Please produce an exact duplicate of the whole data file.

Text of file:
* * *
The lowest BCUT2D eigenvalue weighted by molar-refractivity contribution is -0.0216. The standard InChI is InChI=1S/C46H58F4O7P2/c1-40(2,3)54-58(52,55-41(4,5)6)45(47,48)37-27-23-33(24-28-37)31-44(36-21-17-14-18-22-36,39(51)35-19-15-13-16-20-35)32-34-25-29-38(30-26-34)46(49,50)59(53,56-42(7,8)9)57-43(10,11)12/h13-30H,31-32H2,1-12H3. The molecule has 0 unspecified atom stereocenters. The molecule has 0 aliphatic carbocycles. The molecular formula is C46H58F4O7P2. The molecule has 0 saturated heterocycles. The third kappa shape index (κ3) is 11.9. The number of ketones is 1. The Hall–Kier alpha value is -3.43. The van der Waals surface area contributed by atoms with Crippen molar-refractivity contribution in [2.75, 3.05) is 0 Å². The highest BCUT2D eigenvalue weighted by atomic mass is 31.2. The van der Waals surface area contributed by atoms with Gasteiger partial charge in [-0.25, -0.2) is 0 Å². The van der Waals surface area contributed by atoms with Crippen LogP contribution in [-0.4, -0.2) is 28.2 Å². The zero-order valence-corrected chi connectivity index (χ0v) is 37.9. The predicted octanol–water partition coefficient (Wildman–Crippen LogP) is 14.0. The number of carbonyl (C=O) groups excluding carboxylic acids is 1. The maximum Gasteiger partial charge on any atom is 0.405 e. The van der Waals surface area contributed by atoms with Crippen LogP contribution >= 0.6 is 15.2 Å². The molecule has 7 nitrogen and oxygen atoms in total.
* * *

The lowest BCUT2D eigenvalue weighted by molar-refractivity contribution is -0.0216. The standard InChI is InChI=1S/C46H58F4O7P2/c1-40(2,3)54-58(52,55-41(4,5)6)45(47,48)37-27-23-33(24-28-37)31-44(36-21-17-14-18-22-36,39(51)35-19-15-13-16-20-35)32-34-25-29-38(30-26-34)46(49,50)59(53,56-42(7,8)9)57-43(10,11)12/h13-30H,31-32H2,1-12H3. The molecule has 0 unspecified atom stereocenters. The molecule has 0 aliphatic carbocycles. The molecular formula is C46H58F4O7P2. The molecule has 0 saturated heterocycles. The third kappa shape index (κ3) is 11.9. The number of ketones is 1. The Hall–Kier alpha value is -3.43. The van der Waals surface area contributed by atoms with Crippen molar-refractivity contribution in [2.75, 3.05) is 0 Å². The highest BCUT2D eigenvalue weighted by atomic mass is 31.2. The van der Waals surface area contributed by atoms with Gasteiger partial charge in [-0.25, -0.2) is 0 Å². The van der Waals surface area contributed by atoms with Crippen LogP contribution in [-0.4, -0.2) is 28.2 Å². The zero-order valence-corrected chi connectivity index (χ0v) is 37.9. The predicted octanol–water partition coefficient (Wildman–Crippen LogP) is 14.0. The number of carbonyl (C=O) groups excluding carboxylic acids is 1. The maximum Gasteiger partial charge on any atom is 0.405 e. The van der Waals surface area contributed by atoms with Crippen LogP contribution >= 0.6 is 15.2 Å². The molecule has 7 nitrogen and oxygen atoms in total.